In Celebration of Halloween

The Raven

Edgar Allen Poe

Once upon a midnight dreary, while I pondered, weak and weary,
Over many a quaint and curious volume of forgotten lore–
While I nodded, nearly napping, suddenly there came a tapping,
As of some one gently rapping, rapping at my chamber door.
“‘Tis some visiter,” I muttered, “tapping at my chamber door–
Only this and nothing more.”

Ah, distinctly I remember it was in the bleak December,
And each separate dying ember wrought its ghost upon the floor.
Eagerly I wished the morrow;–vainly I had sought to borrow
From my books surcease of sorrow–sorrow for the lost Lenore–
For the rare and radiant maiden whom the angels name Lenore–
Nameless here for evermore.

And the silken sad uncertain rustling of each purple curtain
Thrilled me–filled me with fantastic terrors never felt before;
So that now, to still the beating of my heart, I stood repeating
“‘Tis some visiter entreating entrance at my chamber door–
Some late visiter entreating entrance at my chamber door;
This it is and nothing more.”

Presently my soul grew stronger; hesitating then no longer,
“Sir,” said I, “or Madam, truly your forgiveness I implore;
But the fact is I was napping, and so gently you came rapping,
And so faintly you came tapping, tapping at my chamber door,
That I scarce was sure I heard you”–here I opened wide the door–
Darkness there and nothing more.

Deep into that darkness peering, long I stood there wondering, fearing,
Doubting, dreaming dreams no mortals ever dared to dream before;
But the silence was unbroken, and the stillness gave no token,
And the only word there spoken was the whispered word, “Lenore?”
This I whispered, and an echo murmured back the word, “Lenore!”–
Merely this and nothing more.

Back into the chamber turning, all my soul within me burning,
Soon again I heard a tapping something louder than before.
“Surely,” said I, “surely that is something at my window lattice;
Let me see, then, what thereat is and this mystery explore–
Let my heart be still a moment and this mystery explore;–
‘Tis the wind and nothing more.

Open here I flung the shutter, when, with many a flirt and flutter,
In there stepped a stately Raven of the saintly days of yore.
Not the least obeisance made he; not a minute stopped or stayed he,
But, with mien of lord or lady, perched above my chamber door–
Perched upon a bust of Pallas just above my chamber door–
Perched, and sat, and nothing more.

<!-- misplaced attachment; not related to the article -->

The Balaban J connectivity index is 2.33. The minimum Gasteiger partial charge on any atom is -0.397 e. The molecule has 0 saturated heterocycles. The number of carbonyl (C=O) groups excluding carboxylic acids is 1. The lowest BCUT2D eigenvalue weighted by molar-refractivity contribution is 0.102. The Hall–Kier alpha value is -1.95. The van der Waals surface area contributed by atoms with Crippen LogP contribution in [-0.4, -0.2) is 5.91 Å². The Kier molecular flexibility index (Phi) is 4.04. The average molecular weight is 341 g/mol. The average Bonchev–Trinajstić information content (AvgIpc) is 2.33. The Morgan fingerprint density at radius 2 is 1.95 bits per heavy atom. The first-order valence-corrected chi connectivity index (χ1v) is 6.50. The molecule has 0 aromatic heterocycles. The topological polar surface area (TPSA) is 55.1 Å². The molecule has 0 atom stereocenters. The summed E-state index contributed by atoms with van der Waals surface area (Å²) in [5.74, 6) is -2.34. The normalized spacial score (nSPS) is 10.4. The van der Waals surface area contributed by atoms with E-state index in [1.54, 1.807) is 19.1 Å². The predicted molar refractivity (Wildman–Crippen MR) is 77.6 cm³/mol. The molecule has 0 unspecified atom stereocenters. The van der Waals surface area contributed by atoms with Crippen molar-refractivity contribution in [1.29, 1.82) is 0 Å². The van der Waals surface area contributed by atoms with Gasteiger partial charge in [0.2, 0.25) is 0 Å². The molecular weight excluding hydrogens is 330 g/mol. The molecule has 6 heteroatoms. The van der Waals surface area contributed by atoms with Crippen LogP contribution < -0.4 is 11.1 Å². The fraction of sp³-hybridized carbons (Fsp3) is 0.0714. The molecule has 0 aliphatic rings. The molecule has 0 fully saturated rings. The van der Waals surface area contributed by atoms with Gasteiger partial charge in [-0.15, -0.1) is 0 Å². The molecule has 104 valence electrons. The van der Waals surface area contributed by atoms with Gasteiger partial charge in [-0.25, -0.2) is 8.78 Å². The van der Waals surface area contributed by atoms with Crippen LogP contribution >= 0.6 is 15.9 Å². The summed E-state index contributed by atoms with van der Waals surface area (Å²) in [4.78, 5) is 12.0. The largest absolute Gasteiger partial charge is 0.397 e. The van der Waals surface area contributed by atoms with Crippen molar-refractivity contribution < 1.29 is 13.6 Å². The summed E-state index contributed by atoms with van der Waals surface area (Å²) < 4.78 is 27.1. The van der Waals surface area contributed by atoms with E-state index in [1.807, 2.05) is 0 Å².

Then the ebony bird beguiling my sad fancy into smiling,
By the grave and stern decorum of the countenance it wore,
“Though thy crest be shorn and shaven, thou,” I said, “art sure no craven,
Ghastly grim and ancient Raven wandering from the Nightly shore–
Tell me what thy lordly name is on the Night’s Plutonian shore!”
Quoth the Raven, “Nevermore.”

Much I marvelled this ungainly fowl to hear discourse so plainly,
Though its answer little meaning–little relevancy bore;
For we cannot help agreeing that no living human being
Ever yet was blessed with seeing bird above his chamber door–
Bird or beast upon the sculptured bust above his chamber door,
With such name as “Nevermore.”

But the Raven, sitting lonely on that placid bust, spoke only
That one word, as if its soul in that one word he did outpour
Nothing farther then he uttered; not a feather then he fluttered–
Till I scarcely more than muttered: “Other friends have flown before–
On the morrow he will leave me, as my Hopes have flown before.”
Then the bird said “Nevermore.”

Startled at the stillness broken by reply so aptly spoken,
“Doubtless,” said I, “what it utters is its only stock and store,
Caught from some unhappy master whom unmerciful Disaster
Followed fast and followed faster till his songs one burden bore–
Till the dirges of his Hope that melancholy burden bore
Of ‘Never–nevermore.'”

But the Raven still beguiling all my sad soul into smiling,
Straight I wheeled a cushioned seat in front of bird and bust and door;
Then, upon the velvet sinking, I betook myself to linking
Fancy unto fancy, thinking what this ominous bird of yore–
What this grim, ungainly, ghastly, gaunt, and ominous bird of yore
Meant in croaking “Nevermore.”

This I sat engaged in guessing, but no syllable expressing
To the fowl whose fiery eyes now burned into my bosom’s core;
This and more I sat divining, with my head at ease reclining
On the cushion’s velvet lining that the lamp-light gloated o’er,
But whose velvet violet lining with the lamp-light gloating o’er
She shall press, ah, nevermore!

Then, methought, the air grew denser, perfumed from an unseen censer
Swung by Seraphim whose foot-falls tinkled on the tufted floor.
“Wretch,” I cried, “thy God hath lent thee–by these angels he hath sent thee
Respite–respite and nepenthe from thy memories of Lenore!
Quaff, oh quaff this kind nepenthe and forget this lost Lenore!”
Quoth the Raven, “Nevermore.”

“Prophet!” said I, “thing of evil!–prophet still, if bird or devil!–
Whether Tempter sent, or whether tempest tossed thee here ashore,
Desolate, yet all undaunted, on this desert land enchanted–
On this home by Horror haunted–tell me truly, I implore–
Is there–is there balm in Gilead?–tell me–tell me, I implore!”
Quoth the Raven, “Nevermore.”

“Prophet!” said I, “thing of evil!–prophet still, if bird or devil!
By that Heaven that bends above us–by that God we both adore–
Tell this soul with sorrow laden if, within the distant Aidenn,
It shall clasp a sainted maiden whom the angels name Lenore–
Clasp a rare and radiant maiden whom the angels name Lenore.”
Quoth the Raven, “Nevermore.”

“Be that word our sign of parting, bird or fiend!” I shrieked, upstarting–
“Get thee back into the tempest and the Night’s Plutonian shore!
Leave no black plume as a token of that lie thy soul has spoken!
Leave my loneliness unbroken!–quit the bust above my door!
Take thy beak from out my heart, and take thy form from off my door!”
Quoth the Raven, “Nevermore.”

And the Raven, never flitting, still is sitting, still is sitting
On the pallid bust of Pallas just above my chamber door;